Dariusz Fidyka - a patient who made the world talk about the achievements of Wrocław neurosurgeons - 20 months after the glial cell transplantation, he could take a few steps on his own. His story could be the basis of a sensational film. A few years ago, he was stabbed several times. One of the blows went between the vertebrae of the spine and cut the spinal cord. The man survived, but was paralyzed from the waist down. After a stay in various centers, he went to the Department of Neurosurgery in Wrocław, to Dr. Paweł Tabakow. It turned out that the patient could not collect glial olfactory cells from the nose. The reason - chronic sinusitis and polyps. Transplanting such glial cells could pose a risk to the patient. Then the idea of ​​collecting material from the olfactory bulb in the brain was born. This has never been done before. The risks of opening the skull were feared, but it was reassuring to know that the glial cells in the olfactory bulb had a greater regenerative potential. Darek's surgery was also supported by the fact that the scar on the spinal cord was small. This prompted doctors to consider excision of the scar, filling the defect by creating a nerve bridge, andthen implantation of glial olfactory cells. Nerves contain Schwann cells that are responsible for starting the regeneration process in the peripheral nerves, so they can speed up the reconstruction of nerve connections in the spinal cord. Detailed tests and 10 months of intensive rehabilitation were preceded by the first procedure, i.e. taking a sample from the olfactory bulb, from which the glial cells were to be multiplied. The collection was made by Dr. Paweł Tabakow on April 12, 2012. Then the sample was subjected to a special treatment - with the help of English scientists the olfactory glial cells were multiplied. After 12 days, Dr. Bogdan Czapiga and Dr. Paweł Tabakow performed the second essential part of the operation - they implanted glial olfactory cells. On the other hand, the preparation of the spinal cord for transplantation, i.e. excision of the scar and implantation of a bridge of skin nerves that were taken from the patient's shank in the place of the defect, was performed by prof. Włodzimierz Jarmundowicz assisted by Dr. Bogdan Czapiga and dr. Paweł Tabakow. After 9 hours, the first such procedure in the world entered the history of neurosurgery. It was successful, and after the wounds healed, Mr. Dariusz began intensive rehabilitation. He felt the first positive changes 7 months after the surgery.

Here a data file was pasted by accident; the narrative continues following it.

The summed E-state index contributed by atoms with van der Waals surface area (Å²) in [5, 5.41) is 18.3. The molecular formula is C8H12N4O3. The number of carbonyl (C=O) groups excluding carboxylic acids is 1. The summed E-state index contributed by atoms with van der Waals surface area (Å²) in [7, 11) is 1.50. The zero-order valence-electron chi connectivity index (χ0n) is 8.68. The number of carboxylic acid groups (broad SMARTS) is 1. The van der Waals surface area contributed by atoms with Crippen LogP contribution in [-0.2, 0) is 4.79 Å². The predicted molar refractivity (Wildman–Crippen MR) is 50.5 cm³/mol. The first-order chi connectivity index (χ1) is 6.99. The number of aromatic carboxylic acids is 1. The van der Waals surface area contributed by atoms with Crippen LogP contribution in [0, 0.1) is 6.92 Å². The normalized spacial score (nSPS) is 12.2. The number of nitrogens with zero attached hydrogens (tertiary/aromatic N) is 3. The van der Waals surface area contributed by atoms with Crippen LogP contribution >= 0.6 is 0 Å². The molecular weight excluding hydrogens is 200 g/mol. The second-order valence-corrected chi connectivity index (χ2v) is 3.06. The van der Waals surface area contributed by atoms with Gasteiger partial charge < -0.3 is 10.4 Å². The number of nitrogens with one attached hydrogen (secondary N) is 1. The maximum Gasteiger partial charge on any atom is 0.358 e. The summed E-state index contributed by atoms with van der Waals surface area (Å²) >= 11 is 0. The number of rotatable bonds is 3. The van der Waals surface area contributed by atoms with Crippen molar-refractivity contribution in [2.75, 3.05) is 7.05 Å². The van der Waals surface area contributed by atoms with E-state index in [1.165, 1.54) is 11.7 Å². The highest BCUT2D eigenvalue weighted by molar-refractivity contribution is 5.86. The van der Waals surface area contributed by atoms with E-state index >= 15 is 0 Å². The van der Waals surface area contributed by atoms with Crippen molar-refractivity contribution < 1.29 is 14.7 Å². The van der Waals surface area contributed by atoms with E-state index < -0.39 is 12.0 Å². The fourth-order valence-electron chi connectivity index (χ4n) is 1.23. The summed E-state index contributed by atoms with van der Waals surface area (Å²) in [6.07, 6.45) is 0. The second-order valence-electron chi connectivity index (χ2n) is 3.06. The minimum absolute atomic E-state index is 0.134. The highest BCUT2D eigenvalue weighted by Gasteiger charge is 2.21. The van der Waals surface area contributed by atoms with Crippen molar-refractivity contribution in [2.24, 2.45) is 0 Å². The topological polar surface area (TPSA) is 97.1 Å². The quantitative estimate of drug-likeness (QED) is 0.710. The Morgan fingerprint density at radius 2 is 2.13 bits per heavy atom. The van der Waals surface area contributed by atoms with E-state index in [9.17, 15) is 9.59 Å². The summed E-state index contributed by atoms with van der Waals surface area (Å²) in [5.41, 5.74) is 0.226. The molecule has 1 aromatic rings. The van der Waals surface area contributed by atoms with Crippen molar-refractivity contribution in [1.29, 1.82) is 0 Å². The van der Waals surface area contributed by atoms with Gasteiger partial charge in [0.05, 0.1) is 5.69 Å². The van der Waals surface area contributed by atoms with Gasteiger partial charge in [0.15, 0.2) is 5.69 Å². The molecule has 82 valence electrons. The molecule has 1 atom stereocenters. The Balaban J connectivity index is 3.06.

monthly "Zdrowie"